When your child exerts his strong wills, which he will, the goal is to react in a way that de-escalates the situation, not one that pushes both of you over the edge. To do this, make sure you remember to respect first and correct second (because a strong-willed child who thinks you’re ignoring his feelings has no intention to listen to a word you’ve said).
Here are a few examples:
Charles: I hate cranberries. I’m not eating them and you can’t make me.
Mom: It’s Christmas and we can choose to eat only what we like today. We can pass the cranberries along and there’s no need to tell everyone what we think about them.
This response is much more de-escalating than a response that calls out the child in front of everyone for disrespecting aunt Janice’s cranberry salad.
Mom: Just stand right there next to grandma so we can take your picture.
Adelyne: I don’t want to. I’m not going to smile.
Mom: I know, it’s frustrating that adults want to get all of these pictures when you’d rather be playing. Once I get a good one of you and grandma—with smiles—then I promise you can play and I won’t ask for another picture.
You’d be surprised to see what kind of response you get from announcing that you understand the underlying feeling behind the behavior. The fact that you understand how she’s feeling and you want to respect that can influence her to do what you’ve asked her to do much more than calling her out for arguing with you in front of everyone.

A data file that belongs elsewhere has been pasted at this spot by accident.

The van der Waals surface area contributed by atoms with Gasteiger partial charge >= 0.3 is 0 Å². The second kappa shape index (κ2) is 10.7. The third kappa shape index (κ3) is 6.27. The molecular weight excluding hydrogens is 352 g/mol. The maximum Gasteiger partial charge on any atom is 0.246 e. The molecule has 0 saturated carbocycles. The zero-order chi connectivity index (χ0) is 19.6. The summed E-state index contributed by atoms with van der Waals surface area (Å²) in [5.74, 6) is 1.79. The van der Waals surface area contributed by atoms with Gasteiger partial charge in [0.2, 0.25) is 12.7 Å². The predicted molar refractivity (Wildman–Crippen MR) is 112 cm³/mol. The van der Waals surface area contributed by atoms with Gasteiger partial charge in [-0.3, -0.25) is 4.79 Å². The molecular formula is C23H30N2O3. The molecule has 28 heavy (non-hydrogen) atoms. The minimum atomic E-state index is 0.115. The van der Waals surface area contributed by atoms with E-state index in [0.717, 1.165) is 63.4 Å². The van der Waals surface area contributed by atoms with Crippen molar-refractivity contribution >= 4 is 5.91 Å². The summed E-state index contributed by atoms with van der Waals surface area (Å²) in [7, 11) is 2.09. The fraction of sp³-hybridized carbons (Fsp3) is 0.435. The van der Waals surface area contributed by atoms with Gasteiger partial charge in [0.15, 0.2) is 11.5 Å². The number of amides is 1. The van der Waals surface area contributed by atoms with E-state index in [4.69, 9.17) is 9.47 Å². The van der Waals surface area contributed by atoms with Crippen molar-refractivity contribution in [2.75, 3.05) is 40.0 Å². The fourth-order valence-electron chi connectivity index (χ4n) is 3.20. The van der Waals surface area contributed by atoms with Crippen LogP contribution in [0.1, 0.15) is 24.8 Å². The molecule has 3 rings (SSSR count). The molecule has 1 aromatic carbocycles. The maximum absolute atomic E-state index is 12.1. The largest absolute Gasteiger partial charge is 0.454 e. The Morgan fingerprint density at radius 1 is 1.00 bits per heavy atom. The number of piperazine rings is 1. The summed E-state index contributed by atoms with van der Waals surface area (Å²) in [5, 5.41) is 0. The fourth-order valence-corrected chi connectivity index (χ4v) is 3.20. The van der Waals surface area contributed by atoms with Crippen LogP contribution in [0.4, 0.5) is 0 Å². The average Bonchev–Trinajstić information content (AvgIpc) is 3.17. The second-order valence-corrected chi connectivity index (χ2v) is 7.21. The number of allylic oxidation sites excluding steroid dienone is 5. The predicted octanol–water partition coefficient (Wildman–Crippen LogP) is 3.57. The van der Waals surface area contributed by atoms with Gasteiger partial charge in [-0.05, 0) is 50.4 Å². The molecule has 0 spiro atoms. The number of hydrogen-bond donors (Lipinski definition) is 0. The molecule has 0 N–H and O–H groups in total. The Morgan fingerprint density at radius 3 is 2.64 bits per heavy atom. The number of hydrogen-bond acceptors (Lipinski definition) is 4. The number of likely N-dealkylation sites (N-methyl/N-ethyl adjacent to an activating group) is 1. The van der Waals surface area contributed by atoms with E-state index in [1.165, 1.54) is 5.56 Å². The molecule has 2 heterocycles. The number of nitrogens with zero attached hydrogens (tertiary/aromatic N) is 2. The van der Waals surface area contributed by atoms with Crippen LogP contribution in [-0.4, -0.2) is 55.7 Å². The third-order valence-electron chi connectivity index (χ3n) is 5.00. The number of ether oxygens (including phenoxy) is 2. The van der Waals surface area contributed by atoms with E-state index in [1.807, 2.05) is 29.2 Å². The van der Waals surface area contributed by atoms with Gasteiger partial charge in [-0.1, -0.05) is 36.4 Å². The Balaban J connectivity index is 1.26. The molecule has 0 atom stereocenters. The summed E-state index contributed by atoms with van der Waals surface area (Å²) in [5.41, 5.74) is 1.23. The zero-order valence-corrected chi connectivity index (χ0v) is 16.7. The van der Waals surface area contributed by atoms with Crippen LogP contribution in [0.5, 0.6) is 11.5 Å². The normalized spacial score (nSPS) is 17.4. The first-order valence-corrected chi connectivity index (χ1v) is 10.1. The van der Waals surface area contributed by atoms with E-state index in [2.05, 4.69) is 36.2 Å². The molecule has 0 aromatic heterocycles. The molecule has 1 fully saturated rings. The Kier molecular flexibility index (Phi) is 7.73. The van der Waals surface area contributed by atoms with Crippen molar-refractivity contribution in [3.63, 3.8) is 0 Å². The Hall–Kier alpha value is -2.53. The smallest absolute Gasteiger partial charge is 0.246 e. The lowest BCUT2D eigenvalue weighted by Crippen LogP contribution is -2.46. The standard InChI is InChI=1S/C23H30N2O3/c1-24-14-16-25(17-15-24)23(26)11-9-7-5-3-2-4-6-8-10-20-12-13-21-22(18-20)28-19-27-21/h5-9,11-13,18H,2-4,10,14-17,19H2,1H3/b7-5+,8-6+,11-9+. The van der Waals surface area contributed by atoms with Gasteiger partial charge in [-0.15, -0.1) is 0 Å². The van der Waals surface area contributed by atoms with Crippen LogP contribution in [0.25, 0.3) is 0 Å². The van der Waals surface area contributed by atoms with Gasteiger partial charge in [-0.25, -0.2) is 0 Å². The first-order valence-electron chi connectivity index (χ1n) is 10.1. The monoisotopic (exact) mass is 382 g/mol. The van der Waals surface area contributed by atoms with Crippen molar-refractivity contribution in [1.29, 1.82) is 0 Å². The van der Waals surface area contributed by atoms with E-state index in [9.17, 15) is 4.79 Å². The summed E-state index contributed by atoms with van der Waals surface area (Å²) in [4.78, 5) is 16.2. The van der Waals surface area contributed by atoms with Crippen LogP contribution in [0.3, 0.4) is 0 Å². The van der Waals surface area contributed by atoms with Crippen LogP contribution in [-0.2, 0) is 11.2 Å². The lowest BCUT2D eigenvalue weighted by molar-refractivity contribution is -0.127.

Evelyn: Auntie Meg! Jackson’s cheating!
Jackson: I am not…I’m not going to play anymore. This game is stupid anyway.
Meg: The game’s not going well, huh? I’ve never played this game before, so I don’t know how to play. Can you guys teach me how to play?
Sometimes, it pays to have your kid’s back. Jackson may very well have been cheating, but strong-willed kids have a target on their back. Other kids notice that they get into trouble more often, so they’re easy to blame for any problems that come up, and sometimes they just need their parents to have faith in them.
A response such as this one can lead Meg to understanding what happened in a way that tells her son that she believes in him and isn’t going to jump to conclusions any time someone cries wolf.
These three tips don’t have to be the only techniques you use to survive those holiday gatherings. Before you hit the road for those holiday gatherings, don’t forget to review the techniques in my free guide to remember how to set limits, provide consequences (if needed) and de-escalate intense power struggles in case you find yourself faced with those challenges this holiday season.
(Remember, The Narrator Technique can go a LONG way and help you to de-escalate power struggles and keep those judgmental stares at bay, so don’t be afraid to use that as your lifeline if you get stuck this holiday season!)
If you don’t have your free copy of those techniques, you can find them here.
What did you think? Did you try any of these techniques to survive your holiday gatherings (or another stressful time) with your strong-willed child? Leave a comment below telling me how it went.